Evaluating Mitigation of Spread Alternatives and Vaccination

By May 9, 2020 Commentary

And another paper on the effect of different mitigation of spread measures.  (Medrxiv Paper)   There are a couple of key points I have attempted to consistently make as this epidemic has proceeded.  One was that it was only a serious threat to the frail elderly and the second was that mitigation of spread measures should be analyzed incrementally, with the costs and benefit of each weighed.  This paper attempts to disentangle the effects of specific aspects of mitigation of spread efforts, such as school closures, business closures, prohibiting mass gatherings, stay-at-home orders and wearing masks.  They identified whether a measure was implemented and the timing of implementation of any of these orders in various European countries.  Their main variable of interest were cases and deaths.  Case numbers, as we know, shouldn’t be used because they do not accurately reflect the number of infections.  And I am not sure the data on mitigation measures is granular enough for a good analysis.  But the results may be directionally helpful.  School closures and prohibiting mass gatherings appeared to reduce cases.  Business closures and mask wearing did not seem to have a significant effect.  Stay-at-home orders were actually associated with more closings.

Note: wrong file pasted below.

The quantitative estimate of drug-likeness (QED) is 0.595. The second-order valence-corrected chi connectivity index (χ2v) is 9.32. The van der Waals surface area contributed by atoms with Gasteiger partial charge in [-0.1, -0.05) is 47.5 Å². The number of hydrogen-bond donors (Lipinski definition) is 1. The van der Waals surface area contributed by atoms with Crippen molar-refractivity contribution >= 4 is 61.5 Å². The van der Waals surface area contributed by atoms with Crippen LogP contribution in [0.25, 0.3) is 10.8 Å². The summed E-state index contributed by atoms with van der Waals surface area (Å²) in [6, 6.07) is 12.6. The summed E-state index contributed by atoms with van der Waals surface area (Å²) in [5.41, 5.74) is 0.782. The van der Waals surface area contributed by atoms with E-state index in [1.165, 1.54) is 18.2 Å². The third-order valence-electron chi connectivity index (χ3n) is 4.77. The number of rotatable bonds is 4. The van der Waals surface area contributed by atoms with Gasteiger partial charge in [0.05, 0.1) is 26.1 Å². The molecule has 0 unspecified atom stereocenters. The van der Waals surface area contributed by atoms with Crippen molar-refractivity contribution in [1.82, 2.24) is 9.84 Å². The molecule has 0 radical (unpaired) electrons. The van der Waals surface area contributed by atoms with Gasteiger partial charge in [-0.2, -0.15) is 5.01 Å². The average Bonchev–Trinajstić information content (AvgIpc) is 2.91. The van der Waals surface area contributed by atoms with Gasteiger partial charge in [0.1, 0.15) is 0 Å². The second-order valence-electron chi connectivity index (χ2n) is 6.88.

Speaking of mitigation of spread measures, this paper provides a comprehensive list of all approaches that could be taken, but no analysis of the harms or benefits of any of them.  (Medrxiv Paper)

I mentioned last nite the CDC report on vaccinations.  Ordering of vaccines for children has dropped by over 3 million doses.  Ordering for measles vaccines dropped by over 400,000 doses.  Our Governors have so frightened the population, even though there is no risk to children from coronavirus, that parents are afraid to take their children to the doctor.  This will end up killing a number of children, more than the coronavirus, and causing serious disease in others.  Nice work by the Governors.

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